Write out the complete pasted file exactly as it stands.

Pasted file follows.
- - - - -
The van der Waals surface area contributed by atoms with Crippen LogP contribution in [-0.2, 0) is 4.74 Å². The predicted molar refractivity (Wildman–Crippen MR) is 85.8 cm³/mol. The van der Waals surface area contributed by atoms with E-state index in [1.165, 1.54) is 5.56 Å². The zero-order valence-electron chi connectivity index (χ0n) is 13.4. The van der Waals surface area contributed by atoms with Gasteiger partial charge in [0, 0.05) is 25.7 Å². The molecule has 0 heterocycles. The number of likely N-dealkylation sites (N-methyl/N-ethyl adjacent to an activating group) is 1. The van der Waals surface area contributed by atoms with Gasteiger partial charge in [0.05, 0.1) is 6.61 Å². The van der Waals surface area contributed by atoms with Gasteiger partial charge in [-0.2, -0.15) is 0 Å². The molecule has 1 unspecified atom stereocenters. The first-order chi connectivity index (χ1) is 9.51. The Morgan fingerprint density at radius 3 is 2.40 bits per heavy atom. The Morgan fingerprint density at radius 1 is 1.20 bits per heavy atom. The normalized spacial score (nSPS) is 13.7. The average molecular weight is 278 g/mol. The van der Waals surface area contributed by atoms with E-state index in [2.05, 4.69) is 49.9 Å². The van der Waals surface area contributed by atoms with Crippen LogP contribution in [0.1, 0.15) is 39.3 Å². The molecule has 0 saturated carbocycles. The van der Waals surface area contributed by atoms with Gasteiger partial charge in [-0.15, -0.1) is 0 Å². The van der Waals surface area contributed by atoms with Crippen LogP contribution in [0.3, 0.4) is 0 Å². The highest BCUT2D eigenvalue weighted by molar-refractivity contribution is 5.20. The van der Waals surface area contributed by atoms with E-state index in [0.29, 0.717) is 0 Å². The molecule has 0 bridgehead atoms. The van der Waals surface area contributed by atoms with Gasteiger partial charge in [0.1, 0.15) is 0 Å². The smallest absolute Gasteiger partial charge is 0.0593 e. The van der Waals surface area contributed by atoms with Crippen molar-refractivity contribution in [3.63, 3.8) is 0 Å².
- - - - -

The van der Waals surface area contributed by atoms with Crippen LogP contribution in [-0.2, 0) is 4.74 Å². The predicted molar refractivity (Wildman–Crippen MR) is 85.8 cm³/mol. The van der Waals surface area contributed by atoms with E-state index in [1.165, 1.54) is 5.56 Å². The zero-order valence-electron chi connectivity index (χ0n) is 13.4. The van der Waals surface area contributed by atoms with Gasteiger partial charge in [0, 0.05) is 25.7 Å². The molecule has 0 heterocycles. The number of likely N-dealkylation sites (N-methyl/N-ethyl adjacent to an activating group) is 1. The van der Waals surface area contributed by atoms with Gasteiger partial charge in [0.05, 0.1) is 6.61 Å². The van der Waals surface area contributed by atoms with Gasteiger partial charge in [-0.2, -0.15) is 0 Å². The molecule has 1 unspecified atom stereocenters. The first-order chi connectivity index (χ1) is 9.51. The Morgan fingerprint density at radius 3 is 2.40 bits per heavy atom. The Morgan fingerprint density at radius 1 is 1.20 bits per heavy atom. The normalized spacial score (nSPS) is 13.7. The average molecular weight is 278 g/mol. The van der Waals surface area contributed by atoms with E-state index in [2.05, 4.69) is 49.9 Å². The van der Waals surface area contributed by atoms with Crippen LogP contribution in [0.1, 0.15) is 39.3 Å². The molecule has 0 saturated carbocycles. The van der Waals surface area contributed by atoms with Gasteiger partial charge in [-0.15, -0.1) is 0 Å². The van der Waals surface area contributed by atoms with Crippen LogP contribution in [0.3, 0.4) is 0 Å². The highest BCUT2D eigenvalue weighted by molar-refractivity contribution is 5.20. The van der Waals surface area contributed by atoms with E-state index in [0.29, 0.717) is 0 Å². The molecule has 0 bridgehead atoms. The van der Waals surface area contributed by atoms with Gasteiger partial charge in [0.1, 0.15) is 0 Å². The smallest absolute Gasteiger partial charge is 0.0593 e. The van der Waals surface area contributed by atoms with Crippen molar-refractivity contribution in [3.63, 3.8) is 0 Å².